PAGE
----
• Our respondents included those responsible for, or with a strong working knowledge of, license compliance in software publishing companies. The companies surveyed collectively represented almost 50 percent of total industry revenue. Demographics Twenty-eight percent of those who responded are with companies earning USD5 billion or more in software revenue. In addition, 62 percent are with companies earning more than USD250 million. Responses from individuals who, based on their stated titles, had no direct responsibility for license compliance activities have been excluded from the results. Of all respondents, nearly 40 percent sell PC software, a like percentage sell middleware /database software, and 74 percent sell enterprise business applications. Also, 96 percent of respondents work for companies that sell to enterprises having more than 2,500 employees. Eighty-nine percent of the companies surveyed publish software for the Microsoft Windows® platform, 78 percent for workstations, 78 percent for UNIX servers, © 2007 KPMG LLP a U.S. limited liability partnership and a member firm of the KPMG network of independent member firms affiliated with KPMG International, a Swiss cooperative. All rights reserved. 070322 and 35 percent for mainframes. Only 13 percent said their software is used on other platforms. According to the survey results, respondents’ companies sell largely to the financial ser- vices, telecom, healthcare, and federal or local government industry segments. At least half of all respondents sell to the manufacturing, information, retail, and entertainment industry segments. This survey population proved relevant to uncovering important nuances related to soft- ware license compliance, and their collective experience provides valuable insights into both the rewards and the risks associated with licensing matters. Key Findings Some important findings and conclusions drawn from this survey include: • Unlicensed software use has significant and widespread impact on the industry. • Almost all survey respondents said their companies lose significant amounts of rev- enue due to unlicensed use of their products. For example, 34 percent of those polled said losses amount to more than 10 percent of revenue, and 21 percent of respon- dents said their companies lose over 20 percent of overall revenue. • A systematic approach to managing software license compliance efforts is a low-risk, high-reward endeavor. • A substantial percentage of respondents indicated that compliance-related recoveries provide more than 5 percent of their annual software revenue streams. • Most said license compliance activities have a positive or neutral impact on their rela- tionships with end-user customers and channel partners. • Use of fairness in the resolution of noncompliance issues with customers is of para- mount importance in maintaining a positive customer experience and enhancing the overall relationship. • Assistance from objective third-party service providers in performing compliance reviews benefits both the software publishers and their respective customers. Additional analysis and conclusions can be found in the Executive Summary and the Survey Highlights sections of this report. , 2 SOFTWARE LICENSE COMPLIANCE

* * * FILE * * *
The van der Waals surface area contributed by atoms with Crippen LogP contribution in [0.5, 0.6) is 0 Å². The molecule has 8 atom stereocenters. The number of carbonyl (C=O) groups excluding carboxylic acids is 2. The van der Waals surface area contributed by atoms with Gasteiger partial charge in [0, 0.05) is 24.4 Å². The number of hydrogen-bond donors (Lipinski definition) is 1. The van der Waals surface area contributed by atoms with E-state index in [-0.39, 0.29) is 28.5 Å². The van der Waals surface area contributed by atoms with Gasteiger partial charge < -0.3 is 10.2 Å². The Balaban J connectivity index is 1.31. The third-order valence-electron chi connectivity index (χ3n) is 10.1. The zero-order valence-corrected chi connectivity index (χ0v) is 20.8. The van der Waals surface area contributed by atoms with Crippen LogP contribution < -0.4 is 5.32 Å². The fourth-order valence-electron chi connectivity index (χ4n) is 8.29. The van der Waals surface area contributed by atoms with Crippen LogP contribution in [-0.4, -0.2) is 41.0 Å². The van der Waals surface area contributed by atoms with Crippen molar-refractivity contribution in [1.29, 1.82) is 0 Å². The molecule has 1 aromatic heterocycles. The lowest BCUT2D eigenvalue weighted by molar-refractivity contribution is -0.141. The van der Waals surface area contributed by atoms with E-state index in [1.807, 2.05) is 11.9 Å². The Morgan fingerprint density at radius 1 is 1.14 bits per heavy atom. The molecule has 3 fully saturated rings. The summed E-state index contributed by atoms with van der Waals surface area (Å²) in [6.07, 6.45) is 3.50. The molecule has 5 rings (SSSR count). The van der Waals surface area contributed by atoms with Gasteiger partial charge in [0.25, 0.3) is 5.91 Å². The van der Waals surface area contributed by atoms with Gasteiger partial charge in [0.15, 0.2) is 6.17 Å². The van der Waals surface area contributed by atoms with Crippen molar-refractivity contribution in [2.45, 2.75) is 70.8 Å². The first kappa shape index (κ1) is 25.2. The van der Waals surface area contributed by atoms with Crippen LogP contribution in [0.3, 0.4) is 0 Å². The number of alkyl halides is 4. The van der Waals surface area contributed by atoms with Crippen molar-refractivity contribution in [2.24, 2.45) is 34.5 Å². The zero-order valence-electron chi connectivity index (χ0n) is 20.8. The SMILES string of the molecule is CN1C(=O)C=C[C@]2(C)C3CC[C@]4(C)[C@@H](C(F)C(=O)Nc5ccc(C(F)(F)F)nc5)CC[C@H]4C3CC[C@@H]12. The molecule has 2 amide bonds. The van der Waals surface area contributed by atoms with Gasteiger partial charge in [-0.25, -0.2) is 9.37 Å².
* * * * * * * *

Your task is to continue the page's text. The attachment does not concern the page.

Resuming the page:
• Executive Summary A Low-Risk, High-Reward Endeavor Overall, KPMG found that a systematic approach to software license compliance efforts produces good financial results and causes few, if any, negative ramifications. A large majority of those polled said that the impact of software license compliance activity was neutral, positive, or very positive at the end of the compliance review process. Executives responding to follow-up interviews felt that customers ultimately view the process in a positive light, although initially a software compliance review may be per- ceived negatively. Christina Crowley, Vice President of License Management Services at Oracle, explained, “When first contacting a customer regarding a license compliance review, the perception may be viewed as negative or intrusive. People are nervous about what it means or how the review will be conducted. However, by providing information on the process and expectations, we can reduce overall concerns regarding what is expected during a license review. Another executive asserted that even if some cus- ” © 2007 KPMG LLP a U.S. limited liability partnership and a member firm of the KPMG network of independent member firms affiliated with KPMG International, a Swiss cooperative. All rights reserved. 070322 tomers consistently viewed compliance reviews negatively there was no visible impact on subsequent “repeat” sales to those customers. More than 94 percent of survey participants said that their companies rarely lost a cus- tomer due to software license compliance activities. Ninety percent said that escalation to litigation was rare as well. Craig Stoeber, Worldwide Software Compliance Executive at IBM, said, “We really haven’t seen any negative impacts. In some cases relationships have improved because we’ve accessed customers at higher levels in these organizations. There have been some issues with mid-level IT managers who are responsible for managing the software and who become identified as doing a less-than-perfect job, but even those haven’t had a long-term negative impact. ” Microsoft’s Rod Ross, Software Asset Management Director, agreed, “Overall, it’s very, very positive. We’ve approached these situations in different ways over time. It’s always potentially explosive, but approaching situations within the context of business process is very positive. We end up with neutral or positive perceptions 96 percent of the time. ” Michelle Brooks, Worldwide Director of Software Compliance at Attachmate, added, “I think overall the impact is positive, although not always immediately. ” Jeff Gustafson, a Worldwide Software Licensing & Compliance executive at EMC, views compliance primarily as providing value-added information to the overall relationship: “Software asset management is difficult even under the best of circumstances, with cus- tomers taking a risk-based approach to resource allocation in managing vendor contracts. Uncertainty, complexity, and risk in software licensing (e.g., the ‘perpetual license/on-site deployment’ model) can create perverse asymmetries in the business relationship, result- ing in decisions based on imperfect information on both sides. In broad terms, compliance programs are responding by moving toward a relationship management engagement model in an effort to drive value-added information back into that relationship. ” , 3 SOFTWARE LICENSE COMPLIANCE